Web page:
Judge: Colorado’s marriage equality ban unconstitutional
Colorado on Wednesday joined Arkansas, Idaho, Indiana, Kentucky, Michigan, Oklahoma, Texas, Utah, Virginia and Wisconsin to become the 11th state in the U.S. where same-sex marriage ban was overturned but where the ruling was stayed while appeals are in progress.
This, even as Boulder, Colo. Clerk Hillary Hall has started issuing marriage licenses to same-sex couples ever since the 10th Circuit Court of Appeals, which covers Colorado, threw out Utah’s same sex marriage ban.
Gay marriage became legal in Utah on Dec. 20, 2013, when U.S. District Judge Robert Shelby ruled that the state's gay marriage ban was unconstitutional. More than 1,300 same-sex couples were married before the US Supreme Court put a stay on the decision 17 days later, pending the state's appeal to overturn the ruling.
On June 25, 2014, a three-judge panel of the U.S. 10th Circuit Court of Appeals upheld Shelby's decision that the gay marriage ban was unconstitutional, but immediately stayed its own ruling pending further appeals by the state of Utah.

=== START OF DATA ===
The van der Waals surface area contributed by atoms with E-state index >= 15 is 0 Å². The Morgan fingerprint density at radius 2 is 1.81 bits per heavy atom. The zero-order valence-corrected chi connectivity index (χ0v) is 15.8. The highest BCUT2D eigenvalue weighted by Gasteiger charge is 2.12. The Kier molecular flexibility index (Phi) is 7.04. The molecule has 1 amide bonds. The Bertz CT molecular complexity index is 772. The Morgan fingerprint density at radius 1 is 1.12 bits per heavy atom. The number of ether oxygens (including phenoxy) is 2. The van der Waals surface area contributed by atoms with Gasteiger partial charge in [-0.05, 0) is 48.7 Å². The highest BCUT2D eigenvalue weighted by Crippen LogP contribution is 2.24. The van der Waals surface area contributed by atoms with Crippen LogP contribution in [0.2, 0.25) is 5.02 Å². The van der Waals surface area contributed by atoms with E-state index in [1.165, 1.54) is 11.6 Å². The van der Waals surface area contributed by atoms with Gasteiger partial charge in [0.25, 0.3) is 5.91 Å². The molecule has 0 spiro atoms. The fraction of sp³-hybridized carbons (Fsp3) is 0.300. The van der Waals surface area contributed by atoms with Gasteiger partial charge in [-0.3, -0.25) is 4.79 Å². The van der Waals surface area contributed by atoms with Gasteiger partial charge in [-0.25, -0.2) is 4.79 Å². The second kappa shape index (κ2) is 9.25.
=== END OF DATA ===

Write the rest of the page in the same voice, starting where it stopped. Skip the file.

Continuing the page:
District Judge C. Scott Crabtree ruled that Colorado’s voter-approved ban on same-sex marriage violates the U.S. Constitution’s equal protection clause.
Scott ruled that the arguments for keeping the ban — that marriage is about protection of families and procreation of children — are “pretext for discriminating against" same-sex couples.
Colorado Attorney General John Suthers and Gov. John Hickenlooper have agreed that the state won't fight to defend its marriage equality ban.
At present, 19 states have legalized same-sex marriage — eight by court decision, eight by state legislature and three by popular vote. Washington D.C. legalized marriage equality in March 2010.